The Ringelblum Archive
Underground Archive of the Warsaw Ghetto
Warsaw Ghetto. Everyday life (Volume 1)
No date, Warsaw-ghetto. [Stanislaw Różycki], A study of "Kawiarnie" [Cafes].
Cafés, restaurants and hotels in the ghetto, descriptions of individual locales and customer profiles
The sweep of issues connected with cafés is so broad that the scope of matters connected with the life of a café that can be of interest to us will, eo ipso, be very wide-ranging.
Due to the lack of clubs, unions, associations, stock exchanges, parks, cinemas, playing fields, dance halls, etc., cafés in the ghetto play a significant role in both social and public life. Hence, they substitute for theatres, cabarets, revues, and cinemas.
Moreover, inside you will find not only cabarets and music, but also groceries and restaurants. Black-market goods are sold here. Smugglers meet here to make their deals. Middlemen feel at home here. Goods are offered and sought after. Lovers come to have their rendezvous. Human trafficking has found a shelter here, not to mention prostitution, which—as always—flourishes in cafés. Hence, matters of art, morality, gastronomy, trade, welfare, the penal code, etc. all mix here alongside each other.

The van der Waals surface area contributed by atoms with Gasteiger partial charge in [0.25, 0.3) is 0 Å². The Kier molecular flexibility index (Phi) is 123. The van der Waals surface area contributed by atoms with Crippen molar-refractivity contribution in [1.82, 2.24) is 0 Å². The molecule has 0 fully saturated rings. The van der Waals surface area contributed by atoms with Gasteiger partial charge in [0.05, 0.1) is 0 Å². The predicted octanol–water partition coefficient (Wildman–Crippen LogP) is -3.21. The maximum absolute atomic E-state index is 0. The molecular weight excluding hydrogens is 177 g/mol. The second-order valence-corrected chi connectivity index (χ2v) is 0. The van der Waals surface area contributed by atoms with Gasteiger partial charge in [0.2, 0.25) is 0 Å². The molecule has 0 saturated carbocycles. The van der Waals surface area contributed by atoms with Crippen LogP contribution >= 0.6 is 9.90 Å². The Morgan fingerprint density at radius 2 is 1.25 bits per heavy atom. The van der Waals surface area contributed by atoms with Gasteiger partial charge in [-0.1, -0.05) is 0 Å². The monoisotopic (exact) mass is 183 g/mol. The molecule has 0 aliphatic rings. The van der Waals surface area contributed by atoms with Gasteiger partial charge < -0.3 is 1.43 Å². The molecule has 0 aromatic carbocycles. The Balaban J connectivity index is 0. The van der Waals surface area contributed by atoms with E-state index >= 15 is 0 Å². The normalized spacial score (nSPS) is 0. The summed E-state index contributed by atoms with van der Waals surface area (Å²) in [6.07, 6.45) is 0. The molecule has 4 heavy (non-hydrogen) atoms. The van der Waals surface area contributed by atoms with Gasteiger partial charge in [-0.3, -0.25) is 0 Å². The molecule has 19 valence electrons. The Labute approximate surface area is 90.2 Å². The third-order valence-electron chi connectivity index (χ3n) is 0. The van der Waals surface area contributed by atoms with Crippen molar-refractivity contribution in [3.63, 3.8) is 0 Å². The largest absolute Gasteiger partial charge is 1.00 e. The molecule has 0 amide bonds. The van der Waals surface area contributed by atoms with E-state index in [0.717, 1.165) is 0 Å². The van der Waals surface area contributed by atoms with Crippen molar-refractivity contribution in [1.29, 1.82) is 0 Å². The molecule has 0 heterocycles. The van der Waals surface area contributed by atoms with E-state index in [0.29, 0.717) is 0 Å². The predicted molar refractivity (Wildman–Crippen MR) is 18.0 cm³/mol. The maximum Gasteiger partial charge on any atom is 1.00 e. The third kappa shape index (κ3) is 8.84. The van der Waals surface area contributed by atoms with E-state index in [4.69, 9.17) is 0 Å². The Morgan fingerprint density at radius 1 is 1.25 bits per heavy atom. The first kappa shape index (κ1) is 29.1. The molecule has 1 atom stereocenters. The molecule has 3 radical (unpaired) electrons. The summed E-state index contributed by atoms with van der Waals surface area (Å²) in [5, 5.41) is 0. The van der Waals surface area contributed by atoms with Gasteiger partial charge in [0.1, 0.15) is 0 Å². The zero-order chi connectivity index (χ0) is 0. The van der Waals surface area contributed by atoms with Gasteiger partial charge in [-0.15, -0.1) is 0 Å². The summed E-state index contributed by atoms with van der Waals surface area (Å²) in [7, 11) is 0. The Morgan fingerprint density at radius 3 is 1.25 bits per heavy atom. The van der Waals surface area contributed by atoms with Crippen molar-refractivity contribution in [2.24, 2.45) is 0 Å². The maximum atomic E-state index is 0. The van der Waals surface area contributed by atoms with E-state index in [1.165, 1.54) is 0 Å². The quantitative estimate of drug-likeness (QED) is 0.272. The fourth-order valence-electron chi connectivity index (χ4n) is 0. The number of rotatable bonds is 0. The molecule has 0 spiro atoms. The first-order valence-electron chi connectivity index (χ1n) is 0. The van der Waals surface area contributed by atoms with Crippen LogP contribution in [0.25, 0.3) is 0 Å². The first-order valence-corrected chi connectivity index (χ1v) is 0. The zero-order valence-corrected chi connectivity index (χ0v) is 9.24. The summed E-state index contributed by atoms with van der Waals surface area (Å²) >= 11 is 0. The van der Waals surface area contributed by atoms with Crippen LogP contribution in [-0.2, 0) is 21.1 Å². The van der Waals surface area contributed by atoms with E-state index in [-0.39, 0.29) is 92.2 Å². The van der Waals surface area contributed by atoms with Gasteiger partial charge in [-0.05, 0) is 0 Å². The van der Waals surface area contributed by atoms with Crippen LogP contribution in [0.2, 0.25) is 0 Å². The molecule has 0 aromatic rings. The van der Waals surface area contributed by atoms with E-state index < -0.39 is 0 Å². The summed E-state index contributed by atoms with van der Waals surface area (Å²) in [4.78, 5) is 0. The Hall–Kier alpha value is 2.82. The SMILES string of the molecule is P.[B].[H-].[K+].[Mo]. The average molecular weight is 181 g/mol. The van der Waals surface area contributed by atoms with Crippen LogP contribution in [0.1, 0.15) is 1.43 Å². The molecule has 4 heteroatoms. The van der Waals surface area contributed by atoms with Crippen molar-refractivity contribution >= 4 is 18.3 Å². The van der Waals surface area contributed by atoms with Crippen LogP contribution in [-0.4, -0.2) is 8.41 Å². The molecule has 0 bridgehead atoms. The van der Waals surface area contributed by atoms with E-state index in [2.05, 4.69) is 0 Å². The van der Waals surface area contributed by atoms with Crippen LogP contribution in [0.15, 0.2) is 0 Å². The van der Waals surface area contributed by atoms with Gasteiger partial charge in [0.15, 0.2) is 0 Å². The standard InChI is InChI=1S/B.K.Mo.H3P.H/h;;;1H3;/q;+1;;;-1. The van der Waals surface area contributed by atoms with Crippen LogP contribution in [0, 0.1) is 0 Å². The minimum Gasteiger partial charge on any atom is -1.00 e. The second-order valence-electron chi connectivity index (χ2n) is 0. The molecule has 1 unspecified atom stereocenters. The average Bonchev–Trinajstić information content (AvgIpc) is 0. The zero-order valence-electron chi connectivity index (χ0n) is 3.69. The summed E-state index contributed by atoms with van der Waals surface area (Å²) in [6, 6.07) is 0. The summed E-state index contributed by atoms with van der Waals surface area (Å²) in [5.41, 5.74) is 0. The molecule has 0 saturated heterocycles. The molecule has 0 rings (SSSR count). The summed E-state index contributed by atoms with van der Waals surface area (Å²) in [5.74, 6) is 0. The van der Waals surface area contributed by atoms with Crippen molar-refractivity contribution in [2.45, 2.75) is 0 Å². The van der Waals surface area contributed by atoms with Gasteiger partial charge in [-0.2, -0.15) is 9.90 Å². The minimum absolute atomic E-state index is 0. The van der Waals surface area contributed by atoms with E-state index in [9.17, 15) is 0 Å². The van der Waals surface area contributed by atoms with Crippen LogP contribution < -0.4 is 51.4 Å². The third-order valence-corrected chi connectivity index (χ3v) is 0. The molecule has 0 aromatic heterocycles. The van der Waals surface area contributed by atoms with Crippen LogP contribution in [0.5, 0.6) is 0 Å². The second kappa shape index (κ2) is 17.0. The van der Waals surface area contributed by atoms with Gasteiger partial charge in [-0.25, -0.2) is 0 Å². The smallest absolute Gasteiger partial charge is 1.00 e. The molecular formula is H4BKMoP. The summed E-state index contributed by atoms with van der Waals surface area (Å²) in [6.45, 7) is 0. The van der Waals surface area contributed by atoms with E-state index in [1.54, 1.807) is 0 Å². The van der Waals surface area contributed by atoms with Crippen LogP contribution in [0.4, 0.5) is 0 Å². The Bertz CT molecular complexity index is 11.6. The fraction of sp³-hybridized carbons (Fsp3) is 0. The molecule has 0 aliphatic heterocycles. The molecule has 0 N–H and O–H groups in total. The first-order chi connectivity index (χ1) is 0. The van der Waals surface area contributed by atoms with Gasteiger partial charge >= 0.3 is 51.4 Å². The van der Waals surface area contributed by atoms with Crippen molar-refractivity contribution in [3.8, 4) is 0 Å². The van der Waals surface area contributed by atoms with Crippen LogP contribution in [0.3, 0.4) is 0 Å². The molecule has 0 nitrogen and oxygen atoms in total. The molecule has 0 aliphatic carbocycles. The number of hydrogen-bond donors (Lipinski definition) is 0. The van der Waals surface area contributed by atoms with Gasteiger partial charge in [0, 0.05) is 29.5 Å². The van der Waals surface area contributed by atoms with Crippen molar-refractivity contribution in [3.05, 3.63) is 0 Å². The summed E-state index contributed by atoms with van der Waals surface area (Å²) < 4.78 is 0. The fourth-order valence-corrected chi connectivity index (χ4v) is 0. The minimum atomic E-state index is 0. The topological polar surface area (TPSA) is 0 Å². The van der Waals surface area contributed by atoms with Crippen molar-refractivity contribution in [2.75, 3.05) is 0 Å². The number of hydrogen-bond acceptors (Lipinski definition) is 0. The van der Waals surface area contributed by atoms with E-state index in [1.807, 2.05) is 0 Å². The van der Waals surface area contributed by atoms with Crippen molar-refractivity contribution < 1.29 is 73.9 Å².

Cafés attract consumers, chance clients, and frequenters. Some are hungry for art, the spoken word, music, humor, and poetry.
Others look for "contacts"—they want to get in touch with prostitutes to satisfy their sexual desires. Some want to drink a real mocha and eat a tasty piece of cake—rare and major treats available to but a few. Some want to have fun, to get away from the bleakness of everyday life, and breathe in a different atmosphere once a week, once a month, just for an hour.
Others have a date with a middleman, or come to close a good deal and then spring for coffee, or vodka, to seal the deal. Others have their office here—they have opened a currency exchange office or a stock exchange. They make payments, collect money, sell, buy, act as a middleman, make offers, and earn, earn, earn.
And everybody has (or wants to have) the illusion that the atmosphere of the café will separate them from the reality of the street, from grim everyday life.